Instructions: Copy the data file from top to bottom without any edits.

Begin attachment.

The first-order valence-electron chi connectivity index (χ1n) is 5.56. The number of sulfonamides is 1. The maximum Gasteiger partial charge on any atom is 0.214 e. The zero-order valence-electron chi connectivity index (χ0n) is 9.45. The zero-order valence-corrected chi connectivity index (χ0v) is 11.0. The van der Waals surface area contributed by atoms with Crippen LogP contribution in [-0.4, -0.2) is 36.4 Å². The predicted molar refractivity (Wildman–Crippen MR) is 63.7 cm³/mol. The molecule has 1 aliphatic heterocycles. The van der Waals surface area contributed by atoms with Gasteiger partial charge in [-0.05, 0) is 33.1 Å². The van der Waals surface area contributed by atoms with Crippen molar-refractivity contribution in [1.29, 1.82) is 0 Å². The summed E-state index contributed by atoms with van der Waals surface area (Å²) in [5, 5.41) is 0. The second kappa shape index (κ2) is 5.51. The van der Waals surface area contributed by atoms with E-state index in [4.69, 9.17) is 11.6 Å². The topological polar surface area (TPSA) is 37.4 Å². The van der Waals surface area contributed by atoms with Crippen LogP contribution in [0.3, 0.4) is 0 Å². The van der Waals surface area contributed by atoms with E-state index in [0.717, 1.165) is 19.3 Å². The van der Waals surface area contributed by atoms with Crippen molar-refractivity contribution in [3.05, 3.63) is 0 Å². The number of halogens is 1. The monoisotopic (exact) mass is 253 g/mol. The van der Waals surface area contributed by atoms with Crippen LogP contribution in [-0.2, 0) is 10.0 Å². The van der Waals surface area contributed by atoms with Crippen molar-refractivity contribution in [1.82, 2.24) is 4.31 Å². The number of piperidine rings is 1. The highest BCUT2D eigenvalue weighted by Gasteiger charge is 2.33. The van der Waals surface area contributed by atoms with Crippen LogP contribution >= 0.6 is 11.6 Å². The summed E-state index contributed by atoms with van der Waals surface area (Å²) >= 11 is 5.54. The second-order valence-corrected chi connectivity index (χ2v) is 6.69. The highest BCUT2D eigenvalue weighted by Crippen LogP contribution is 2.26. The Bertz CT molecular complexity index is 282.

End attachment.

The first-order valence-electron chi connectivity index (χ1n) is 5.56. The number of sulfonamides is 1. The maximum Gasteiger partial charge on any atom is 0.214 e. The zero-order valence-electron chi connectivity index (χ0n) is 9.45. The zero-order valence-corrected chi connectivity index (χ0v) is 11.0. The van der Waals surface area contributed by atoms with Crippen LogP contribution in [-0.4, -0.2) is 36.4 Å². The predicted molar refractivity (Wildman–Crippen MR) is 63.7 cm³/mol. The molecule has 1 aliphatic heterocycles. The van der Waals surface area contributed by atoms with Gasteiger partial charge in [-0.05, 0) is 33.1 Å². The van der Waals surface area contributed by atoms with Crippen molar-refractivity contribution in [1.29, 1.82) is 0 Å². The summed E-state index contributed by atoms with van der Waals surface area (Å²) in [5, 5.41) is 0. The second kappa shape index (κ2) is 5.51. The van der Waals surface area contributed by atoms with E-state index in [4.69, 9.17) is 11.6 Å². The topological polar surface area (TPSA) is 37.4 Å². The van der Waals surface area contributed by atoms with Crippen LogP contribution in [0.3, 0.4) is 0 Å². The van der Waals surface area contributed by atoms with E-state index in [0.717, 1.165) is 19.3 Å². The van der Waals surface area contributed by atoms with Crippen molar-refractivity contribution in [3.05, 3.63) is 0 Å². The number of halogens is 1. The monoisotopic (exact) mass is 253 g/mol. The van der Waals surface area contributed by atoms with Crippen LogP contribution in [-0.2, 0) is 10.0 Å². The van der Waals surface area contributed by atoms with Crippen molar-refractivity contribution in [1.82, 2.24) is 4.31 Å². The number of piperidine rings is 1. The highest BCUT2D eigenvalue weighted by Gasteiger charge is 2.33. The van der Waals surface area contributed by atoms with Crippen LogP contribution >= 0.6 is 11.6 Å². The summed E-state index contributed by atoms with van der Waals surface area (Å²) >= 11 is 5.54. The second-order valence-corrected chi connectivity index (χ2v) is 6.69. The highest BCUT2D eigenvalue weighted by Crippen LogP contribution is 2.26. The Bertz CT molecular complexity index is 282.